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Deprecation not Appreciated

When starting a 32 bit app on the newer macOS versions, you get a message box which reads like this:

And I get a lot of support requests by scared users because of this. Asking me if the app is broken. No, it is perfectly fine. Apple just decided to throw that at them, and blame the developer once they stop supporting 32 bit apps.

From my - the developers perspective, this is really a dick move by Apple. Really, suggesting that the app is not ok and scaring my users is not ok.

Especially when "deprecating" very important frameworks such as OpenGL, Apple doesn't seem to be in the position to claim which part of the software running on a computer is not compatible.
Maybe, when starting CopperCube on a newer MacOs, I should show this message box from now on:

Not sure if it would help, though.



Creating a Tycoon Game Part 1 - Writing the ISO engine

For that Business Simulation Game I am working on, I decided to go with an isometric view of the buildings. 3D would have been possible too - especially since I am also working on that 3D game engine - but I think it is much easier to place buildings and have a nice overview with an isometric 2D view.

Programming wise, it is a mixture of 2D and 3D, and you have a combination of the disadvantages and benefits of both: Mostly everything is nearly in screen coordinates but you still need to do some z-sorting and clipping. It's easy to implement, even calculating the position of an iso-tile is very easy (pseudo language):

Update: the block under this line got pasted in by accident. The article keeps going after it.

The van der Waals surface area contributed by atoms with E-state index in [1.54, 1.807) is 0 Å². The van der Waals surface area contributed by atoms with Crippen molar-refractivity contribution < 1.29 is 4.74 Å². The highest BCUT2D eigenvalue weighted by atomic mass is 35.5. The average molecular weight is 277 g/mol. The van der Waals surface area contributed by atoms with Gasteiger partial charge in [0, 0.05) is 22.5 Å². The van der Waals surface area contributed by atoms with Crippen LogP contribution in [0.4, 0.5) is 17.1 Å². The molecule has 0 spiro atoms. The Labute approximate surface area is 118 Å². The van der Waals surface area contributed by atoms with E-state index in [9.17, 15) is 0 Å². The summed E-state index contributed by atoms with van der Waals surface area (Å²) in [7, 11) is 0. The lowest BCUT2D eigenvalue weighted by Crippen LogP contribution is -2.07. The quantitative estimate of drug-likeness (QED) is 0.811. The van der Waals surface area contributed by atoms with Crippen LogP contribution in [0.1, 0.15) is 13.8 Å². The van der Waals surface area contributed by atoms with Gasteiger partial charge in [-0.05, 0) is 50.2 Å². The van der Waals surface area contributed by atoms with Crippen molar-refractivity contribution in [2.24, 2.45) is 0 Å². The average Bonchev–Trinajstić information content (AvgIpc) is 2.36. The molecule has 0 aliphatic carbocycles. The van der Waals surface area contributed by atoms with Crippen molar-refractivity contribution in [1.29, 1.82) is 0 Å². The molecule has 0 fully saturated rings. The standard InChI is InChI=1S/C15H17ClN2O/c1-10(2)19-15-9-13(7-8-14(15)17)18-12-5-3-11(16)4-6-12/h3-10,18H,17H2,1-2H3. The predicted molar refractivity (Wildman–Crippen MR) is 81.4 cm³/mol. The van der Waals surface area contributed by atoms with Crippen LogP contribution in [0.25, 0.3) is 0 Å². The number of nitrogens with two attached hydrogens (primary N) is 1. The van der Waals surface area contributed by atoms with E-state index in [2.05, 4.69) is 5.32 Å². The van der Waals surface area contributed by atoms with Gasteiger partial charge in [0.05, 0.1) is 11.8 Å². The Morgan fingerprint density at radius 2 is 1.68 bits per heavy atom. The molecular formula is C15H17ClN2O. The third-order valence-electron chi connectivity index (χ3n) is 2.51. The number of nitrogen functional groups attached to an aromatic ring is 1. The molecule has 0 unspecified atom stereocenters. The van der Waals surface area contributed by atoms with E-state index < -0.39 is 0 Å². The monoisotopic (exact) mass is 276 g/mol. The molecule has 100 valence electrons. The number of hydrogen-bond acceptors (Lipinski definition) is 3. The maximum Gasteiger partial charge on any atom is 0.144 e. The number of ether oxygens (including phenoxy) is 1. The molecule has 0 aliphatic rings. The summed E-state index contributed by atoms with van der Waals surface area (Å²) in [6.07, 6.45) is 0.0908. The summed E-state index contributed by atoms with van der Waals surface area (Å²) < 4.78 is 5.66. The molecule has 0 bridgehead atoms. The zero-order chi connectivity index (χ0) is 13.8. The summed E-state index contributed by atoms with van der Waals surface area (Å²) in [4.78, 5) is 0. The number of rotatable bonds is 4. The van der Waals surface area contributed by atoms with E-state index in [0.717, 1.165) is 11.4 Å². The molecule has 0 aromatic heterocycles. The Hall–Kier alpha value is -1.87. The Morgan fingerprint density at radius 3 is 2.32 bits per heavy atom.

getIsoTileScreenPosition(x, y)
{
   var tileWidthHalf =  isoTileWidth  * 0.5 * zoom;
   var tileHeightHalf = isoTileHeight * 0.5 * zoom;
   
   return position2D( x * tileWidthHalf  - y * tileWidthHalf, 
                      x * tileHeightHalf + y * tileHeightHalf );		
}

I've written about 5 isometric engines during the last 20 years, in Delphi, Basic, C, ActionScript and C++. But none of these had zoom, which I definately need for this game. I experimented a bit, and after a while I felt that I found a very nice way to do it: The engine is able to zoom smoothly, but the user only can switch between 5 or 6 fixed zoom steps. This makes the world and game feel very responsive: It looks very nice when zooming is moving between two fixed steps, and the user is still quickly able to switch between two or more of his preferred zoomed views:

I'm satisfied with how this worked out so far. I'll post a new update next week.
If you want to get a mail once the game is playable, you can subscribe to the games newsletter on its website.



My Next Game

After a successful twitter poll, where 96% voted yes, I'm going to develop my next game a bit more in the open. Meaning I'll blog and tweet a bit more about it, while it still is in development, even if there isn't much to see yet. So here is the plan:

My next game will be named Business Magnate, a tycoon game with some quite unique features.

I already created a website for it (here), which was quite a bit of work. I wrote all the HTML, CSS, PHP and JS code manually and by hand, and although it is just a single page with a newsletter, it was surprising how much work it is nowadays: You need meta tags, icons, crawler directives, GDPR compliance, responsiveness, accessibility, browser compatibilty and more.

I did a bit of pre-production work already, so that's why there is even a screenshot visible on the website, this is from the actual game already. But there is a lot of work to do in order to make this a playable and fun game, so let's stay tuned.